Let's Determine the Risks of Open Ocean Finfish Aquaculture

Until we know more about the impacts of open ocean finfish aquaculture, the federal government should take a cautious, research-based approach before greenlighting new projects.

Fish farming near Amarynthos, Euboea, Greece.

Credit: Jebulon/WikiMedia Commons. https://commons.wikimedia.org/wiki/File:Fish_farm_Amarynthos_Euboea_Greece.jpg

The Trump Administration is ramping up efforts to establish finfish aquaculture in the open ocean, despite a lack of evidence that development of this industry will be safe for marine ecosystems and wildlife. Before rushing to institute this unvetted industry, government regulators need to take a hard look at its potential impacts on our oceans.

The National Oceanic and Atmospheric Administration (NOAA) plans to jumpstart an offshore aquaculture industry in the United States by designating ten Aquaculture Opportunity Areas around the country over the next five years. The federal government will fast-track permitting for up to five facilities in each area. NOAA selected Southern California and the Gulf of Mexico as the first two Aquaculture Opportunity Areas and recently sought public comment on the best locations for aquaculture in these regions. NRDC commented on the proposal, advocating for a cautious, fact-based approach.

Finfish aquaculture—the cultivation of bony fish species like yellowtail or salmon—has not been thoroughly researched or tested in the open ocean. Globally, very few aquaculture facilities have operated farther than four miles from shore. Scientists and policymakers have serious concerns about the environmental impacts of large offshore fish farms that are of a scale capable of competing with other seafood sources. Rough water conditions and high-intensity storms in the open ocean are likely to damage net pens, allowing fish to escape. Escaped fish can harm wild fish populations by out-competing them for food, spreading disease, and polluting wild gene pools. Fish waste and other outflows from net pens pollute the water and may aggravate harmful algal blooms. These effects would hurt coastal and fishing communities, which rely on healthy wild fish populations and marine ecosystems.

Marine mammals are potentially at risk of serious injury or death from entanglement on net pen mooring systems or on discarded fishing gear and trash that may become entwined with mooring ropes. Some aquaculture facilities also use acoustic marine mammal deterrents, which can harass whales and other wildlife. These effects are especially concerning in the Gulf of Mexico and Southern California—NOAA’s proposed locations for the first two Aquaculture Opportunity Areas. The Gulf of Mexico whale is one of the most endangered species on the planet and the approximately 33 remaining individuals spend their lives in the De Soto Canyon, west of the Florida panhandle. Southern California provides crucial foraging grounds and migratory corridors for humpback, blue, and gray whales. Siting finfish aquaculture in these habitats will potentially expose vulnerable whales to additional noise, vessel traffic, and entanglement risk.

Claims that offshore finfish aquaculture is a sustainable way to feed a growing world population are overstated. In fact, because operating in the open ocean is expensive, offshore fish farms are likely to cultivate carnivorous species with high market value. Instead of providing cheap and sustainable protein, the fish produced will likely be available mainly to higher-income consumers. Furthermore, harvesting large numbers of smaller fish to feed the farmed fish species reduces a food source for wild fish populations and marine wildlife, putting stress on marine ecosystems. Alternative plant- or poultry-based feeds, if used on a large scale, will consume high levels of land and water.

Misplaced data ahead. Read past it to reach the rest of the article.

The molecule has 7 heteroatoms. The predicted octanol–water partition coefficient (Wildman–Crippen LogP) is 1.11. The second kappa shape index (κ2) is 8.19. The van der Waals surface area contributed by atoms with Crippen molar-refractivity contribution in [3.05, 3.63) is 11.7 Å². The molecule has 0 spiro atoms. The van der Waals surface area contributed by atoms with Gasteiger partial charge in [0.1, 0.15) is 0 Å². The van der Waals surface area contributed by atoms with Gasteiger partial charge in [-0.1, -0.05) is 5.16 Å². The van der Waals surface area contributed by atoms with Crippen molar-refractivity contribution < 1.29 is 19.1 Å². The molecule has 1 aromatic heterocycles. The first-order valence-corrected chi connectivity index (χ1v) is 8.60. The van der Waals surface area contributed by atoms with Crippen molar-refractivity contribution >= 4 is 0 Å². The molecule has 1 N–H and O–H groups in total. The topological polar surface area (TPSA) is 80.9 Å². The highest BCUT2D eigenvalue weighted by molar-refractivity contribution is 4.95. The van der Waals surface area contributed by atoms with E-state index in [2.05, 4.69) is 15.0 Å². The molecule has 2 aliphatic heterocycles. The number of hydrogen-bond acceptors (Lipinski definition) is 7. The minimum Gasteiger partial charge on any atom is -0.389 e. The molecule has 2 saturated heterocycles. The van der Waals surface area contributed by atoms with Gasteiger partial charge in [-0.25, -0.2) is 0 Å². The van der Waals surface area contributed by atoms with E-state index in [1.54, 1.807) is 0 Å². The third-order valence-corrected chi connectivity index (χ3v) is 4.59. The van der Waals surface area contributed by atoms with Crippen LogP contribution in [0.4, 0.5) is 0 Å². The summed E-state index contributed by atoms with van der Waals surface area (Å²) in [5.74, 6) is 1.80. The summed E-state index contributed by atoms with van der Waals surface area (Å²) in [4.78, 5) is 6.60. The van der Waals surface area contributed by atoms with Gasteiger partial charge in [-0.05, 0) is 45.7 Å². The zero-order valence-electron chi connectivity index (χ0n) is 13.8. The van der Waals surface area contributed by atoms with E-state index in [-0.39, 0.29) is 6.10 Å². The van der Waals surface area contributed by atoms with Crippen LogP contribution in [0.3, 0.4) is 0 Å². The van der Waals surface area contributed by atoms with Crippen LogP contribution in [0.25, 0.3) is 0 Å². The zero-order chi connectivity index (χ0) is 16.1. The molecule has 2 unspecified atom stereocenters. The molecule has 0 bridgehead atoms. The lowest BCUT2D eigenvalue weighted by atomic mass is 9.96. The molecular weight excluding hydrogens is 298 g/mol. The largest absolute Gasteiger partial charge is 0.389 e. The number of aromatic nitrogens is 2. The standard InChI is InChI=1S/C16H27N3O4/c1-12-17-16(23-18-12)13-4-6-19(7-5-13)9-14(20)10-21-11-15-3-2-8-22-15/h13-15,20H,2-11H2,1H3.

Despite serious concerns over the impacts of open ocean fish farms, federal agencies continue to rush to advance finfish aquaculture. Recently, the Army Corps of Engineers proposed a Nationwide Permit that would streamline the approval process for these facilities. NRDC commented and raised concerns about the use of nationwide permits for aquaculture facilities, which could take many different forms and have distinct effects at each project site that cannot be accounted for by a generalized permitting process. The Environmental Protection Agency also issued a Clean Water Act NPDES permit for the Velella Epsilon pilot project in the Gulf of Mexico, and NOAA initiated environmental review for the Pacific Ocean AquaFarms facility off the coast of San Diego, California. Pacific Ocean AquaFarms plans to install 28 pens covering 717 acres—an area the size of 540 football fields. This would be the first commercial-scale fish farm in federal waters. NRDC commented on the proposed Pacific Ocean AquaFarms facility, urging NOAA to consult with ocean stakeholders and conduct more research on the risks posed by offshore finfish aquaculture before advancing this industry any further.

If we don’t get offshore aquaculture right, we put coastal communities, wildlife, and our oceans at risk of serious harm. Until we know more about the impacts of open ocean finfish aquaculture, the federal government should take a cautious, research-based approach before greenlighting new projects.

This blog provides general information, not legal advice. If you need legal help, please consult a lawyer in your state.

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